In this study, we first state that, although the majority of patients access complementary and alternative medicine (CAM) for the purpose of medical treatment or therapy, most conventional medical professionals（especially physicians） believe“ Evidence-Based Medicine (EBM)” to be the only legitimate principle and tend to hold CAM in contempt. Furthermore, we point out that the deficiency of legal regulations for CAM causes a serious problem that a vast number of patients depend on ineffective or even unsafe CAM. Stemming from this, we stress the importance of introducing particular regulatory frameworks for CAM as“ medicine.”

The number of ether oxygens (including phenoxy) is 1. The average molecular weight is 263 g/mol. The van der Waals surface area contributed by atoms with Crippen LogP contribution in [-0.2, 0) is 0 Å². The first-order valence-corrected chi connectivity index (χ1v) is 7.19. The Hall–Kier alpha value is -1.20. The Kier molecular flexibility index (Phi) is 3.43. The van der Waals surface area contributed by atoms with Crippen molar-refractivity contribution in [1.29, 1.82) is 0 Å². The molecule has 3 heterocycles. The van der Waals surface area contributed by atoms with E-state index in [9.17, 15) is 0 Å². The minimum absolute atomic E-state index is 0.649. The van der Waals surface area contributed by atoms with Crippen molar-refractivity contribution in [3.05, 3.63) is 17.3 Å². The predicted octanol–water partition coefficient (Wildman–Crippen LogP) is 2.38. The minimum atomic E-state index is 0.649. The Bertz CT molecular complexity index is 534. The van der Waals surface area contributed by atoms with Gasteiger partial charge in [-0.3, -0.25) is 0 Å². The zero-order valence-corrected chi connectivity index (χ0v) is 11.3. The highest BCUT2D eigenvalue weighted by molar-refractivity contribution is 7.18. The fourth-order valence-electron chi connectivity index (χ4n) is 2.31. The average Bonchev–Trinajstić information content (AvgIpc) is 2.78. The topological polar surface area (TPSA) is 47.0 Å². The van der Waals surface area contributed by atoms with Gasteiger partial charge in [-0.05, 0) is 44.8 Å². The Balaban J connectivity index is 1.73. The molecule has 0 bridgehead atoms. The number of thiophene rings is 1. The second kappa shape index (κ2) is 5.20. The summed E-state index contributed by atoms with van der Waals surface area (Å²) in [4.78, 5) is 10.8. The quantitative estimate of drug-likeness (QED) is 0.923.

Then, we argue for the significant benefits produced by regarding CAM as a part of the field of medicine and enumerate the conditions necessary to utilize CAM effectively within the current medical system, considering the advantages as well as the limitations of EBM. In conclusion, we emphasize the necessity of“ Medical Pluralism” to ensure the safe and effective use of CAM to properly respond to the health needs of patients. Conventional medicine based on EBM is reliable but still limited in many ways. Therefore, a lot of patients are dissatisfied with current medical care in Japan. As far as we accept these facts, we must recognize that“ Medical Pluralism” can be the essential idea which enables the integration of CAM and EBM into the holistic medical care system truly required by patients.